Friday, November 10, 2017

Why I Like the Word Send by Debra H. Goldstein

For a writer, “end” often is considered the most wonderful word. I prefer adding an “s” and changing “end” to “send.” Why? Because until a story is accepted and published, I don’t consider it to be a final piece. Rather, the story can be edited and improved.

Often, a writer thinks a story is ready for publication, but when it is rejected, the writer realizes there are ways to make it better. For example, I recently submitted a story, Day After Thanksgiving Soup, to an open anthology call. The story received fair consideration, but ultimately was rejected. After receiving notice of the rejection, I read the story again and several things jumped out at me. Even though I had thought the story was written and edited to perfection before I submitted it, I now saw several flaws. There was an instance of poor word choice and several places I could tighten the tale. I revised the piece and sent it to Mystery Weekly. A few days later, I received word Mystery Weekly wanted to purchase it. Last week, not only did Day After Thanksgiving Soup appear in the paperback version of Mystery Weekly, it was featured on the cover.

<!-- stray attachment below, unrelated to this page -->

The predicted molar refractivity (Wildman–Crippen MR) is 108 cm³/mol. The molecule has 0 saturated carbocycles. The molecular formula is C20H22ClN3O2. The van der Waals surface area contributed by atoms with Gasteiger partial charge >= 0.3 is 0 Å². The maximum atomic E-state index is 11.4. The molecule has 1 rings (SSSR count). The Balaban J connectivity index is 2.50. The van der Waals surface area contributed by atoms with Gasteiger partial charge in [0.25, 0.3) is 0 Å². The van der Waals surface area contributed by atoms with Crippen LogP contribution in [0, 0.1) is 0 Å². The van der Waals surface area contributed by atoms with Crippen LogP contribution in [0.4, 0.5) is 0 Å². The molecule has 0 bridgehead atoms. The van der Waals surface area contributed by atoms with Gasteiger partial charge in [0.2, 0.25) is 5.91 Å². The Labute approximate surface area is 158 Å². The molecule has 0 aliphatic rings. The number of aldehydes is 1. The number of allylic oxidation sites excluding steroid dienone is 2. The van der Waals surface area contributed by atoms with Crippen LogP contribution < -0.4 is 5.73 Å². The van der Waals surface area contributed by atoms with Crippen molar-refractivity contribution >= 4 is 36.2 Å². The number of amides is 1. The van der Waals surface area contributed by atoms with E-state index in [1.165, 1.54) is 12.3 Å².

This isn’t the first time I’ve written a short story, submitted it, had it rejected, rewritten it and found a home for the “new and improved” version. In fact, in a few instances, the rejection step occurred multiple times, but the final published piece was always far better than the one I started with. The same has held true with my novels.

Whenever they were rejected or criticized by an agent, publisher, or beta reader, I carefully reviewed their comments and looked to see if there was a way to make the manuscript better. There almost always was.

Writing is an ongoing process. If one willingly revises and is flexible, one’s writing is going to improve. The consequence of improvement is more acceptances – even if it isn’t at the first point of submission.

How many times was your typed “end” really “send?”


  1. Great post, Debra. This is so true. Rejection doesn't mean "the end," it means, "let's see why this didn't get accepted" and then, working to improve the story. Congrats on making the cover!

    1. Thank you for the congrats! It took me awhile to understand this concept, but since then every story has placed ... and ironically, some that were rejected by magazines where they would have been freebies, ended up being sold. Who knows?


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